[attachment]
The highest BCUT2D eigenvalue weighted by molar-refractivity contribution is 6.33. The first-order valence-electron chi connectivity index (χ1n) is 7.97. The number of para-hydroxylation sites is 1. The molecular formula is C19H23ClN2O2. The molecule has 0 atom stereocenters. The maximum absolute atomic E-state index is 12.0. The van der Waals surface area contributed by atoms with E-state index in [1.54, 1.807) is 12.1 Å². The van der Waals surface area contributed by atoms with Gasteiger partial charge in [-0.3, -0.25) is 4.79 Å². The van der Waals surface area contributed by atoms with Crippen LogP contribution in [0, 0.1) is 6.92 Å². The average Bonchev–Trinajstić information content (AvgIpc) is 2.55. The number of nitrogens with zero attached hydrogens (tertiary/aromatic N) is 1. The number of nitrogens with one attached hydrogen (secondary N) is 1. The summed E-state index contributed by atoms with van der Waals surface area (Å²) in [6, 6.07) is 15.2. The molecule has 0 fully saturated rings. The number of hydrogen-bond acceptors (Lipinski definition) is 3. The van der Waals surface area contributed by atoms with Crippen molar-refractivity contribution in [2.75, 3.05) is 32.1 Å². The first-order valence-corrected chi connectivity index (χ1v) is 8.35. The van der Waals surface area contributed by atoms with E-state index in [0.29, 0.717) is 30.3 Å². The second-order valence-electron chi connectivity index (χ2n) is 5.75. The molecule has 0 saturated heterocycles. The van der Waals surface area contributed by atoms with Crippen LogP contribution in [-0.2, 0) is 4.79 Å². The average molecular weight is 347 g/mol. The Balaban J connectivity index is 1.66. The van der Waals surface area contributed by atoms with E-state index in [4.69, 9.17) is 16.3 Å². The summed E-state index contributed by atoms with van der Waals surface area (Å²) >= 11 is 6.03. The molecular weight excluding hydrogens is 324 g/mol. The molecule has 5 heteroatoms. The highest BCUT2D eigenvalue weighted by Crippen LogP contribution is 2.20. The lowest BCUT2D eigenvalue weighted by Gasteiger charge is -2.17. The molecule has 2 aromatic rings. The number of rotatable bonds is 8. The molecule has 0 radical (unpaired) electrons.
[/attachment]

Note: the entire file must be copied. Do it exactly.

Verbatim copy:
The highest BCUT2D eigenvalue weighted by molar-refractivity contribution is 6.33. The first-order valence-electron chi connectivity index (χ1n) is 7.97. The number of para-hydroxylation sites is 1. The molecular formula is C19H23ClN2O2. The molecule has 0 atom stereocenters. The maximum absolute atomic E-state index is 12.0. The van der Waals surface area contributed by atoms with E-state index in [1.54, 1.807) is 12.1 Å². The van der Waals surface area contributed by atoms with Gasteiger partial charge in [-0.3, -0.25) is 4.79 Å². The van der Waals surface area contributed by atoms with Crippen LogP contribution in [0, 0.1) is 6.92 Å². The average Bonchev–Trinajstić information content (AvgIpc) is 2.55. The number of nitrogens with zero attached hydrogens (tertiary/aromatic N) is 1. The number of nitrogens with one attached hydrogen (secondary N) is 1. The summed E-state index contributed by atoms with van der Waals surface area (Å²) in [6, 6.07) is 15.2. The molecule has 0 fully saturated rings. The number of hydrogen-bond acceptors (Lipinski definition) is 3. The van der Waals surface area contributed by atoms with Crippen molar-refractivity contribution in [2.75, 3.05) is 32.1 Å². The first-order valence-corrected chi connectivity index (χ1v) is 8.35. The van der Waals surface area contributed by atoms with E-state index in [0.29, 0.717) is 30.3 Å². The second-order valence-electron chi connectivity index (χ2n) is 5.75. The molecule has 0 saturated heterocycles. The van der Waals surface area contributed by atoms with Crippen LogP contribution in [-0.2, 0) is 4.79 Å². The average molecular weight is 347 g/mol. The Balaban J connectivity index is 1.66. The van der Waals surface area contributed by atoms with E-state index in [4.69, 9.17) is 16.3 Å². The summed E-state index contributed by atoms with van der Waals surface area (Å²) >= 11 is 6.03. The molecular weight excluding hydrogens is 324 g/mol. The molecule has 5 heteroatoms. The highest BCUT2D eigenvalue weighted by Crippen LogP contribution is 2.20. The lowest BCUT2D eigenvalue weighted by Gasteiger charge is -2.17. The molecule has 2 aromatic rings. The number of rotatable bonds is 8. The molecule has 0 radical (unpaired) electrons.